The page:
Strathclyde set to hit Government widening access targets 10 years early

Campus viewed from Rottenrow

The University of Strathclyde is on course to achieve Scottish Government targets for widening participation in Higher Education 10 years ahead of schedule.

Strathclyde is continuing to support widening access students through the COVID-19 pandemic with remote mentoring and the introduction of a hardship fund for students under financial pressures.

Latest figures from the Scottish Funding Council show that, for the academic year 2018-19, the sector as a whole saw 15.9% of full-time, first degree entrants coming from the 20% most-challenged areas of Scotland.

The Scottish Government wants to see one in five new university entrants from Scotland coming from the 20% most-challenged communities by 2030. Universities are working towards an interim goal of reaching 16% of entrants from SIMD20 areas by 2021.

Strong position

Strathclyde’s own data for the academic year 2019-20 shows that the University welcomed more than 600 new students from the 20% most-challenged areas of Scotland and a total of around 1,200 new students from the 40% most disadvantaged areas.

This strong position, which puts Strathclyde at 19% against the Government’s 20% target, is built on sustained success. The University first met its own target of 1,000 entrants each year from the 40% most-challenged areas three years early, in 2017-18, and has made continuous progress since.

Widening access is being achieved without compromising on quality, with the 2020 Sunday Times Good University Guide ranking Strathclyde joint fifth in the UK and second in Scotland for entry standards.

Professor Sir Jim McDonald, Principal & Vice-Chancellor at the University of Strathclyde, said: “I am delighted to see the sector continue to improve its performance, and particularly pleased that Strathclyde is making such strong progress in this area.

“We’re committed to continuing our support for widening access students during the COVID-19 pandemic.

Mentoring programme

“Our mentoring programme for care-experienced and asylum seeker students has continued, moving to remote support via video conferencing, telephone and email. We’ve also launched a hardship fund to help support students in financial difficulties, while any student who needs to remain on campus in our residences has been able to do so.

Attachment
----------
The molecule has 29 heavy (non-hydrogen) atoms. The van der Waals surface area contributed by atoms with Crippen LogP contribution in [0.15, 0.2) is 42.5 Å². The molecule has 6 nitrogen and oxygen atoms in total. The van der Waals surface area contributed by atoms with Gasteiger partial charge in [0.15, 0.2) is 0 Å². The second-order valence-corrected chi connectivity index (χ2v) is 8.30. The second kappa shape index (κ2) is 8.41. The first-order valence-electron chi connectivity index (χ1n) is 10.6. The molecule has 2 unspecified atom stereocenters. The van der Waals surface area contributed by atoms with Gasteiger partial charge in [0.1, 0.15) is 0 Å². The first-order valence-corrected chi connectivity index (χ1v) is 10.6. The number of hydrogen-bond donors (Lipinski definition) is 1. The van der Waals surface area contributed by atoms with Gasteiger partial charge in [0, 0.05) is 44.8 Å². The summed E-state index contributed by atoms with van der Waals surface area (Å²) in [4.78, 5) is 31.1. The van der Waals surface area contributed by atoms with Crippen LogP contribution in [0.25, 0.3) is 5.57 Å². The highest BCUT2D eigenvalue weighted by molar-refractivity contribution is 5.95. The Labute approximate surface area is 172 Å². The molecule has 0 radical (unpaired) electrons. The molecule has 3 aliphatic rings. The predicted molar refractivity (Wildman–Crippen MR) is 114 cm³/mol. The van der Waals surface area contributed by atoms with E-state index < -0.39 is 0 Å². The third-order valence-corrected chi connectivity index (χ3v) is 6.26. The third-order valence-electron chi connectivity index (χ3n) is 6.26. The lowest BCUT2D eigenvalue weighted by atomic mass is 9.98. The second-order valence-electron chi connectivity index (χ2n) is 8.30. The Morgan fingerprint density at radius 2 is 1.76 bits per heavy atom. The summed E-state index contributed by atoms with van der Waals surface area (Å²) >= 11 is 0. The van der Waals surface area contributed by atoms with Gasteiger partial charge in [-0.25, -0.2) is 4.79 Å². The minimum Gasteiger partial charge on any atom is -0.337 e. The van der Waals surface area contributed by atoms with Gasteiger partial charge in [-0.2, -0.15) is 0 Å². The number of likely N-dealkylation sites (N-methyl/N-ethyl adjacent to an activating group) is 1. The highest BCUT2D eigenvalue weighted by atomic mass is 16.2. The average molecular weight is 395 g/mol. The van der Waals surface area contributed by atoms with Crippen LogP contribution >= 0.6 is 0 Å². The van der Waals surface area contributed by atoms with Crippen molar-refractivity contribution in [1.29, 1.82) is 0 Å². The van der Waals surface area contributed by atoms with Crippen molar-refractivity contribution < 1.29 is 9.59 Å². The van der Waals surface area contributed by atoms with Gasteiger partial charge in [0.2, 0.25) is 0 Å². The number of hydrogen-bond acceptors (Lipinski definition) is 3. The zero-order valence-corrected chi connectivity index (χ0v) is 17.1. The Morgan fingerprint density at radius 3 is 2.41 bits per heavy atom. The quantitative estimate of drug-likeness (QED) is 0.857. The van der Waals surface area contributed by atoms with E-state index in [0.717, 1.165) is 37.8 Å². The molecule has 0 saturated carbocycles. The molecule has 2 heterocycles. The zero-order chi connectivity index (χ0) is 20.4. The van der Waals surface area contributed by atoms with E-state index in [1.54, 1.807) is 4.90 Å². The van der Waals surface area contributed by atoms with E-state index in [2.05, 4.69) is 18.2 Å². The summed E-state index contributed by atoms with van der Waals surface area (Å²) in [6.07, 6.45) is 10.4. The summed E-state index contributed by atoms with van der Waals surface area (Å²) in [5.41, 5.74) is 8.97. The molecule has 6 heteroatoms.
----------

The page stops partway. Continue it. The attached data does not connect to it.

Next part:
“We continue to reach out to all students registered as care-experienced, a carer or estranged from their families to offer support and let them know about funding and wellbeing support.

“Strathclyde was founded during the Scottish Enlightenment as a socially-progressive institution with an ethos of providing ‘useful learning’ and education for anyone with ability to learn rather than ability to pay.

“We remain committed to that same guiding principle today; ability as the only determining factor for entry to Strathclyde.

I’m hugely proud that we’re welcoming so many students into our University from a diverse range of backgrounds who might not otherwise have felt university was for them.

“I grew up in Govan here in the heart of Glasgow to become the first person in my own family to go to University. Now in my role as the Principal of Strathclyde, I fully appreciate the benefits Higher Education can bring.

“That is why as an institution we’re committed to reaching out to the communities we serve, through initiatives like the Children’s University, the Scottish Space School, the Engineering Academy and our various mentoring programmes to raise aspirations and attainment.

“We will always work hard to raise aspirations and ensure we offer an outstanding student experience. We have been making year-on-year gains against our widening access targets over the last decade and we're delighted to be the research-intensive institution of choice for widening access students.

“Importantly, we’re achieving this while welcoming some of the most-qualified students in the UK which goes to show that Widening Access to Higher Education in no way means lowering standards.”

The Scottish Government uses the Scottish Index of Multiple Deprivation (SIMD) as a tool for identifying areas of deprivation and inequality across the country that require greater need for support and intervention, with much of the focus on the 20% most-deprived (SIMD-20).

The Scottish Funding Council publishes a report on Widening Access in Scottish universities in April every year, based on the latest available full year data.